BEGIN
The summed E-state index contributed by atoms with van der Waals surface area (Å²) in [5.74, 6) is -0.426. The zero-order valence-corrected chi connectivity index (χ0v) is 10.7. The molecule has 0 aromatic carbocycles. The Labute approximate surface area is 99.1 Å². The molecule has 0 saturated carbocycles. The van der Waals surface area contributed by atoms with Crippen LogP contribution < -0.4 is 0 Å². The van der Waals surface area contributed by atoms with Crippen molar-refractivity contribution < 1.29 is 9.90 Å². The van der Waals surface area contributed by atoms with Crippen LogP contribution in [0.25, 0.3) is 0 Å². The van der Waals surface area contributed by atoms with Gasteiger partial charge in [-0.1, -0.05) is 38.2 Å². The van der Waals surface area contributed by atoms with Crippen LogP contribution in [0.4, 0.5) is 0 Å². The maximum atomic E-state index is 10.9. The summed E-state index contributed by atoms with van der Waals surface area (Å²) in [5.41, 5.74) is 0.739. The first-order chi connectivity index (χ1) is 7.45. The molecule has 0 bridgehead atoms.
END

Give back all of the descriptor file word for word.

The summed E-state index contributed by atoms with van der Waals surface area (Å²) in [5.74, 6) is -0.426. The zero-order valence-corrected chi connectivity index (χ0v) is 10.7. The molecule has 0 aromatic carbocycles. The Labute approximate surface area is 99.1 Å². The molecule has 0 saturated carbocycles. The van der Waals surface area contributed by atoms with Crippen LogP contribution < -0.4 is 0 Å². The van der Waals surface area contributed by atoms with Crippen molar-refractivity contribution < 1.29 is 9.90 Å². The van der Waals surface area contributed by atoms with Crippen LogP contribution in [0.25, 0.3) is 0 Å². The van der Waals surface area contributed by atoms with Gasteiger partial charge in [-0.1, -0.05) is 38.2 Å². The van der Waals surface area contributed by atoms with Crippen LogP contribution in [0.4, 0.5) is 0 Å². The maximum atomic E-state index is 10.9. The summed E-state index contributed by atoms with van der Waals surface area (Å²) in [5.41, 5.74) is 0.739. The first-order chi connectivity index (χ1) is 7.45. The molecule has 0 bridgehead atoms.